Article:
Prosecutors, however, also hedged, telling jurors that the constellation of evidence, as a whole, was sufficient to find Mr. Khattala guilty of the crimes with which he was charged, both as a conspirator in the attacks and as someone who aided and abetted them as they unfolded.

“We don’t have to prove he was a commander,” Mr. DiLorenzo said at one point. “Even if he was a lookout, that was aiding and abetting. But this tells us what he was truly doing was being the on-scene commander.”

Emotional overtones complicated the assessment of the facts. Ms. Peterson told the jurors that prosecutors were trying to manipulate them, such as by calling witnesses who dwelled on the tragic details of the attacks — though the defense did not contest that material — and by subtly invoking feelings of tribal nationalism, like referring to “our” ambassador and compound.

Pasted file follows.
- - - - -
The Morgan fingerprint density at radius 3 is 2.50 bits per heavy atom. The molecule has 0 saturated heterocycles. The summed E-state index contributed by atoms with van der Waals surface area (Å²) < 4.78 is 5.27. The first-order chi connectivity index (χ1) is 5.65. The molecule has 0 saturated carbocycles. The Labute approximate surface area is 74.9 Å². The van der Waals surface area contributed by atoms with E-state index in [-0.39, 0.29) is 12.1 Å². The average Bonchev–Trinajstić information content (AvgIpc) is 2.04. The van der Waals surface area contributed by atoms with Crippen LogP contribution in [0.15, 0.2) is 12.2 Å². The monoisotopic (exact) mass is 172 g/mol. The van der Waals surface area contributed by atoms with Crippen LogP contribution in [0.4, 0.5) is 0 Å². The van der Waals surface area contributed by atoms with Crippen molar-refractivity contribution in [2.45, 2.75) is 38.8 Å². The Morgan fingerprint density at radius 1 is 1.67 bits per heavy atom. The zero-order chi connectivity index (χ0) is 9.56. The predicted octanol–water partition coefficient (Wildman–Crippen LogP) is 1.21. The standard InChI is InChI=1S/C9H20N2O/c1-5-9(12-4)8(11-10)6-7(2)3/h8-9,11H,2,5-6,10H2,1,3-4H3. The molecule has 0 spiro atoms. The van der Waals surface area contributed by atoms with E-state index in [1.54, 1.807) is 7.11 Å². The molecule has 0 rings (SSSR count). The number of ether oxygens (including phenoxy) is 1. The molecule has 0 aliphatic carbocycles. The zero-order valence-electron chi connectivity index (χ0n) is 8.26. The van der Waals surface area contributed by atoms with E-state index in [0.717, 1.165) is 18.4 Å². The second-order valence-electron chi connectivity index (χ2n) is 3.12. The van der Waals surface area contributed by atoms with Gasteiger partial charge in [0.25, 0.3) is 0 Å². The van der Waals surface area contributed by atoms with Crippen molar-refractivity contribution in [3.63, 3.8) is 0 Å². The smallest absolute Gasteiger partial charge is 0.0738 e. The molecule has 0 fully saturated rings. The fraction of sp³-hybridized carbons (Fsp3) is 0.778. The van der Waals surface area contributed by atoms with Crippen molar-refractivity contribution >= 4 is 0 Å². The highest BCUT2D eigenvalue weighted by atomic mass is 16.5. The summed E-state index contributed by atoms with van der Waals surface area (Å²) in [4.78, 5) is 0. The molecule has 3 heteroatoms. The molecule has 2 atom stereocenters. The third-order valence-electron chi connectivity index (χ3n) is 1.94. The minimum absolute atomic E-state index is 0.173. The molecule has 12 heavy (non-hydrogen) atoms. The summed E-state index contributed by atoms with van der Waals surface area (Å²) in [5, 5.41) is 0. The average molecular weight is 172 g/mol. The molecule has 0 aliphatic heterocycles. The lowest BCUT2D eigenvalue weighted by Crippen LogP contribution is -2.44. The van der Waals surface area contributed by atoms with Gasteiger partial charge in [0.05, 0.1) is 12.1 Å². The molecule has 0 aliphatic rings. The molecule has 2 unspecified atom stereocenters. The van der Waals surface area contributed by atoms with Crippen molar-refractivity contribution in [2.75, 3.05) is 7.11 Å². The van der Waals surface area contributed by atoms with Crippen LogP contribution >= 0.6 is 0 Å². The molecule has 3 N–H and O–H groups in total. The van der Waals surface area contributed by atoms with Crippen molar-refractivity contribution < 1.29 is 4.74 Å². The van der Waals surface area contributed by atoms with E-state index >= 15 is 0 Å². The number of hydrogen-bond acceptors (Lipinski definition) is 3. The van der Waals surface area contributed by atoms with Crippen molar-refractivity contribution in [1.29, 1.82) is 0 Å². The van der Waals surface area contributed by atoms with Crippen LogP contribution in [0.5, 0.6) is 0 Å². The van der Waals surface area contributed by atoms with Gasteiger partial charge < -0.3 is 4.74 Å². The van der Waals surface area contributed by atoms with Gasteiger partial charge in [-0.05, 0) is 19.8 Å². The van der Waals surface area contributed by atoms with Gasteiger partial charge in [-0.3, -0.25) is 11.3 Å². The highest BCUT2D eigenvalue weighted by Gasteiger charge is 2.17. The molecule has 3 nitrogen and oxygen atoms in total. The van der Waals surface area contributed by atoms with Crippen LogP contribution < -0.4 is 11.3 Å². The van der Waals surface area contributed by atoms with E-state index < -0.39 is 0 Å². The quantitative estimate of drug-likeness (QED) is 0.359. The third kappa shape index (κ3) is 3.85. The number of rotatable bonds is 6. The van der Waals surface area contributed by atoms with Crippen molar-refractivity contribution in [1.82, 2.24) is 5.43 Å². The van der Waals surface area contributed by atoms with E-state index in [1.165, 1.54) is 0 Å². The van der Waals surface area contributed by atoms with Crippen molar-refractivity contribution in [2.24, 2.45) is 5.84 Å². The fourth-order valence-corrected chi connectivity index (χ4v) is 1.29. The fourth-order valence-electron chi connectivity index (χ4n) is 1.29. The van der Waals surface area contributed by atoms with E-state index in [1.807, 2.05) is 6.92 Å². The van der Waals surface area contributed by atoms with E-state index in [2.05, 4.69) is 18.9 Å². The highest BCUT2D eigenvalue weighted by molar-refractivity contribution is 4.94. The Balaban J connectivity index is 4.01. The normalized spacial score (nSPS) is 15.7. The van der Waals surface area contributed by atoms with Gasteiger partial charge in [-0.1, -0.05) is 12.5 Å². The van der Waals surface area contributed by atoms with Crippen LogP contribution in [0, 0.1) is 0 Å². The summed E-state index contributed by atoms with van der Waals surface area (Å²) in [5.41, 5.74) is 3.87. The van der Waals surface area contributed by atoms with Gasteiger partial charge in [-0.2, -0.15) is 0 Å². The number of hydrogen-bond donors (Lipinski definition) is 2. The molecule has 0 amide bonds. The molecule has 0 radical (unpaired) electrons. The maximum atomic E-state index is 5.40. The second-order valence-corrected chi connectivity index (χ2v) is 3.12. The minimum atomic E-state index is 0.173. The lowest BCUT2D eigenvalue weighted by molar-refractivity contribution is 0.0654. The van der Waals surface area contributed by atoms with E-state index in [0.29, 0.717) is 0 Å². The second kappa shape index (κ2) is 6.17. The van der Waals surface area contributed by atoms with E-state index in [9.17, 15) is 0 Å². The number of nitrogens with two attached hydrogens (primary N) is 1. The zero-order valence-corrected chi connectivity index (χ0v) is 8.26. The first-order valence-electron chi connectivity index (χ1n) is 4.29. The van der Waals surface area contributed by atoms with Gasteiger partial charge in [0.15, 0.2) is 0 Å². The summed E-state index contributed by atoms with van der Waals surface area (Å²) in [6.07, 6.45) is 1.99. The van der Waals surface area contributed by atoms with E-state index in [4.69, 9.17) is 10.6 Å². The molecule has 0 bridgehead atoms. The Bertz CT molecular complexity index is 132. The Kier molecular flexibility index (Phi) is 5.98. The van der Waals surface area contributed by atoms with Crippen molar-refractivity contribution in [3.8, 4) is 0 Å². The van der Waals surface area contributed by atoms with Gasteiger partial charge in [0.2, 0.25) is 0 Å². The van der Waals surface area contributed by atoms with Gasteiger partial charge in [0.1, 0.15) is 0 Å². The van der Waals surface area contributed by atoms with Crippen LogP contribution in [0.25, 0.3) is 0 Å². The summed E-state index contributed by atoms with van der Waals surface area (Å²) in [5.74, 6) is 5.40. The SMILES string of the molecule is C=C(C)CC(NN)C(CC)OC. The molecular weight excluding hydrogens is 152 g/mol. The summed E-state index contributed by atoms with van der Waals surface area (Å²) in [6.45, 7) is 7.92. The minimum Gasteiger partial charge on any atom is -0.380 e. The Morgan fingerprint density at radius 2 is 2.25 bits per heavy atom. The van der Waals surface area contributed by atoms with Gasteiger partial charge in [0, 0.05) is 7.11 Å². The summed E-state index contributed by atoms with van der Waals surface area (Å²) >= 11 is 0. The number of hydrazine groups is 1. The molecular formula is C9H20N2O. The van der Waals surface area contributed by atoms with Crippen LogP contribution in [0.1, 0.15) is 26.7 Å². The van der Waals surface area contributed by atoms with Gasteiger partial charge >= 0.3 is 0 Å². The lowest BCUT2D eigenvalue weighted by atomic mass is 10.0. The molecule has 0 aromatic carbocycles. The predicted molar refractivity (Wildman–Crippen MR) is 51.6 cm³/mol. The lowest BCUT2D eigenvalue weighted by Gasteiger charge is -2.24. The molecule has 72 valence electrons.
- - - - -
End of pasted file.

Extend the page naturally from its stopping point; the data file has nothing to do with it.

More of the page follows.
During the rebuttal phase of closing arguments, another prosecutor, Julieanne Himelstein, frankly embraced that strategy, delivering an passionate appeal to the jury to hold Mr. Khattala responsible for the deaths of four men she described as “our son” and an “American son.” Calling Mr. Khattala “a stone-cold terrorist,” she reminded the jury of video showing attackers stomping on an American flag while rampaging in the compound and, pointing at the defense table, declared, “How dare you!”